I like older dictionaries when looking up words. They seem to have better answers.

    Might and strength are connected, so I picked some that aren’t crossovers…

    Strength: capacity for exertion or endurance
    Might: possession of power (connotes righteousness, power in the priesthood)
    Mind: the intellect or rational faculties
    Heart: the inner part, the chief or vital part
    Soul: the immortal element within man

    You could think a lot about each of those terms applied to love… I’m not good with teacher-guess-what-answer-I’m-looking-for games though, so I’ll bow out now :)

  12. Paul on September 2, 2011 at 1:20 pm

    #8 & 4: “On the other hand, if you focus on just loving and accepting them, you don’t provide any institutional impetus for “improving” ones life at best and run the risk of watering down or disregarding doctrine at worst. Maybe on an individual level, it’s ok to let things slide, but surely on an institutional level over the course of generations you seem to be laying the groundwork for a large(r) schism or apostasy.”

    I don’t understand this sentence you typed in #4. Are you saying that by loving the sinner (any sinner!) we cannot help him? That seems a far cry from what the Savior taught. And I hope it’s not true. I am also a sinner who craves the love of my God, my Savior, my congregation and my church family.

    #6 Kristine: Amen.

  13. chris on September 2, 2011 at 1:38 pm

    Paul,
    That’s not what was said. The preceding sentence reads, “The simple and difficult answer is off course, to “love them”. But what do you actually do institutionally with people or groups in the above category?”

    That is the church is also an institution, with hierarchy, rules and conditions attached to receiving ordinances. Not loving them is not the point of the question.

    BTW, your last paragraph made me think of 1 Nephi 11:25 and how to receive that love.

    It might relate to that point above. If there are conditions attached to receive certain ordinances (or playing a certain role within church hierarchy) there comes into the question of how these situations are approached. Not loving them is not what I am suggesting.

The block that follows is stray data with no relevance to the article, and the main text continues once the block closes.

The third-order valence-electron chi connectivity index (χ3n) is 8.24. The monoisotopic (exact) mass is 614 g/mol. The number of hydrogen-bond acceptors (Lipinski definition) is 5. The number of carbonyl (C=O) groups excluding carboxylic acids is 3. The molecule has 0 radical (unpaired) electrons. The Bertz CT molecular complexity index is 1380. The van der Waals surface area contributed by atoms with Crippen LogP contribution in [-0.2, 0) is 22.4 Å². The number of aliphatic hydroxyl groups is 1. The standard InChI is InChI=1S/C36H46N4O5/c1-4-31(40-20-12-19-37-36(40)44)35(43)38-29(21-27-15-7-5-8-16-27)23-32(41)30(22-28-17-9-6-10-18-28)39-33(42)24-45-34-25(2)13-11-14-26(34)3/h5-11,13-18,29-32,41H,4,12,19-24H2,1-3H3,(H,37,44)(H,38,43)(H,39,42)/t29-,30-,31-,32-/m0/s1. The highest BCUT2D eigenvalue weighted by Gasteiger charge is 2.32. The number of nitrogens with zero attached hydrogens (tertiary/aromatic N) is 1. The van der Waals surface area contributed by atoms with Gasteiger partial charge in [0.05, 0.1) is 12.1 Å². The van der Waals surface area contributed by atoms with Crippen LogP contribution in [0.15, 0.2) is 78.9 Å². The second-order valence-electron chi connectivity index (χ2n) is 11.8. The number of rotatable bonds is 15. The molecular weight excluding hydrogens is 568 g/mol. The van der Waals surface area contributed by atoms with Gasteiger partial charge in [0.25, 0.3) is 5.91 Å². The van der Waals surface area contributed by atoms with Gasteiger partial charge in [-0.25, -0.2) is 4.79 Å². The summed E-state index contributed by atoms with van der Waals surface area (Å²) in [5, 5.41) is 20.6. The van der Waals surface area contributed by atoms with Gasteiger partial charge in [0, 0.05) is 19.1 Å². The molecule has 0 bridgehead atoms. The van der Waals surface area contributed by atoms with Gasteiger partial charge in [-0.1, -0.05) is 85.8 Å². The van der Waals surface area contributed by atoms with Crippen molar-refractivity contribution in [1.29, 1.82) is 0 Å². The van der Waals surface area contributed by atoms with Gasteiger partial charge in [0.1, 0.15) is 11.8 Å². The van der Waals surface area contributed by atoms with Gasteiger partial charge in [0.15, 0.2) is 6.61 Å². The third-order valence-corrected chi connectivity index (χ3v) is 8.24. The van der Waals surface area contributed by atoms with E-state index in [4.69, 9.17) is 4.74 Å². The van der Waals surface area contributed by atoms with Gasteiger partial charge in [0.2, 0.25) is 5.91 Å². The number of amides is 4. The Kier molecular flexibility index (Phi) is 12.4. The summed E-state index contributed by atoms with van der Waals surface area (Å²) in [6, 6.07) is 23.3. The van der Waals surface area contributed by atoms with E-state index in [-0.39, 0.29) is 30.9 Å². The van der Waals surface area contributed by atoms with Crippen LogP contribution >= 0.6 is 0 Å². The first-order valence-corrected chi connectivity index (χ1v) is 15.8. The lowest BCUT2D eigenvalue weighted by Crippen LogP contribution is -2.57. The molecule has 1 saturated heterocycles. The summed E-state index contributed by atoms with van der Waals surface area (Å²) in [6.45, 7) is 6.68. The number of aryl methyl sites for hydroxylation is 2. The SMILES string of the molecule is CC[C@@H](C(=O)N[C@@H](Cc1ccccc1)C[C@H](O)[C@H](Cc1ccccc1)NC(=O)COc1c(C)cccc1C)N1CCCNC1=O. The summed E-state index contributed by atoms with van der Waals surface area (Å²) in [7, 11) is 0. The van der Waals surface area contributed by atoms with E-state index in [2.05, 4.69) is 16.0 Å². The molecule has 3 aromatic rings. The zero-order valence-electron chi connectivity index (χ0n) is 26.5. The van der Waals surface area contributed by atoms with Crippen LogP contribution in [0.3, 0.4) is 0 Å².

14. Julie M. Smith on September 2, 2011 at 1:54 pm

    “But what do you actually do institutionally with people or groups in the above category?”

    If you are their bishop, you carefully assess their worthiness for temple recommends and callings, the same as you would with every single other member of the war.

    If you are not their bishop, you (generic you, nothing personal) have absolutely no business at all considering this. Every single member of your ward sins. The idea that you have some obligation to respond in some way to the (public, political/culture hot potato) sins is anathema to the doctrine of the Church.

    The idea that members of the church need to ostracize gays (working women, divorced people, etc.) in order to make clear to them that we do not tolerate their sins [sic, in some cases] is pernicious nonsense. The idea that a cold shoulder from random ward members will somehow motivate them to repent is insanity.

    Sorry for the strong language, it isn’t really directed at chris who, I think, is asking a common and fair question, but I can’t for the life of me understand how average members of the church think that shunning is appropriate behavior.

    The First Presidency said, “We encourage Church leaders and members to reach out with love and understanding to those struggling with these issues. Many will respond to Christlike love and inspired counsel” (letter, Nov. 14, 1991).” How people could read “Christlike love” as ostracism is beyond me.

  15. Lucy on September 2, 2011 at 2:10 pm